A small number of universities offer integrated science degrees (ISciences), aiming to give graduates interdisciplinary skills and knowledge through a problem-based approach.

The Geological Society accredits a number of first degree courses. Accreditation demonstrates that the university department's teaching is of a high quality. Having an accredited degree reduces the amount of experience you need before you can achieve Chartered Geologist and Chartered Scientist status through the Society (see 'Progression' below). You can find a list of accredited courses on The Geological Society's website.

Many entrants also have a postgraduate qualification such as an MSc. A number of MSc courses are available, including in specialist subjects such as hydrogeology, petroleum geology and engineering geology. The Geological Society accredits a number of postgraduate courses.

A PhD is normally essential for a research appointment in industry or for a university or museum post.

A great way to get into this career is through an internship. Take a look at our information article 'Internships', for more details.


You might have on-the-job training, combined with short courses and going to conferences and seminars. Some employers enable Geologists to complete a postgraduate qualification while working.

The Geological Society also offer services that could be helpful, which include membership, publications and events that you can go to.

Work Experience

Previous experience working in the outdoors and have a background in geology would be really useful for this career.


You could be promoted to a senior position or a management role.

Usually with a degree or equivalent in geology (or a related subject), you can become a Fellow of the Geological Society. Then, with at least five years' relevant experience, you can apply for Chartered Geologist (CGeol) status. You can also achieve Chartered Scientist (CSci) status through the Society.

Experienced Geologists can become self-employed consultants. For example, you carry out environmental risk assessments and give advice to engineering, oil, coal and gas companies.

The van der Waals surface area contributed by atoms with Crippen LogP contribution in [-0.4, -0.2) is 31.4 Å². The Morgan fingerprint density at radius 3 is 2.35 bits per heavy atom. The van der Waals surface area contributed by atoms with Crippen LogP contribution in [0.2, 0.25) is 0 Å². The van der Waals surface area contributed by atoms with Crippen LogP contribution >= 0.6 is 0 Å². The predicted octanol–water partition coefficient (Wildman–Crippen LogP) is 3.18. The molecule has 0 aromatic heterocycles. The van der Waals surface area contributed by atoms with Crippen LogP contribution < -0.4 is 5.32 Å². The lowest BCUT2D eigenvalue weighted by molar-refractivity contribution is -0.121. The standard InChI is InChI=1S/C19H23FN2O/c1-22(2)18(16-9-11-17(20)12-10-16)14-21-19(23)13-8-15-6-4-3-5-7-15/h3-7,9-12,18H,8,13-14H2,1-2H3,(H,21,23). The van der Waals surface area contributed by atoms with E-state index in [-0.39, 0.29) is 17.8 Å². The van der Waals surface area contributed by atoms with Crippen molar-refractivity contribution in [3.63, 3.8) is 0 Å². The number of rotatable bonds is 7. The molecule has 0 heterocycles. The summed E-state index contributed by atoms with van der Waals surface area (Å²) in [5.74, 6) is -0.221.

For entry to a degree in geology, the usual minimum requirement is:

  • 2/3 A levels, including at least one science subject, maths or geology
  • GCSEs at grade C/4 and above in your A level subjects
  • a further 2/3 GCSEs at grade C/4 and above, often to include English and maths

Alternatives to A levels include:

  • BTEC level 3 qualifications
  • the International Baccalaureate Diploma

However, course requirements vary, so please check college/university websites very carefully.

Some universities accept the Welsh Baccalaureate as equivalent to 1 A level.

Adult Opportunities

Age limits

It is illegal for any organisation to set age limits for entry to employment, education or training, unless they can show there is a real need to have these limits.


If you don't have the qualifications needed to enter a degree course, you might be able to start one after completing an Access course, for example, Access to Science. You don't usually need any qualifications to enter an Access course, although you should check this with the course provider.

A foundation year before the start of a science degree is available at some universities and higher education colleges for students who don't have the science A levels usually needed for entry to the course.

Birkbeck, University of London offers degree and postgraduate courses in geology and earth sciences. It offers these on a flexible basis: part-time (evenings) or by distance learning.

A number of other universities offer part-time degrees in geology and Earth science.

The Open University offers relevant degrees by distance learning.


Funding for postgraduate study and research is available, through universities, from the Natural Environment Research Council (NERC).

Further Information




New Scientist

Publisher: Reed Business Information Ltd



Open University (OU)

Tel: 0845 3006090


Natural Environment Research Council (NERC)

Address: Polaris House, North Star Avenue, Swindon SN2 1EU

Tel: 01793 411500



Geological Society

Address: Burlington House, Piccadilly, London W1J 0BG

Tel: 020 7434 9944



Address: Rockwatch at the GA, Burlington House, Piccadilly London W1J 0DU

Tel: 020 7734 5398



Publisher: OPITO




Oil jobs

Tel: 0207 997 7624




Tel: 01224 787830



British Geological Survey (BGS)

Address: Keyworth, Nottingham NG12 5GG

Tel: 0115 9363143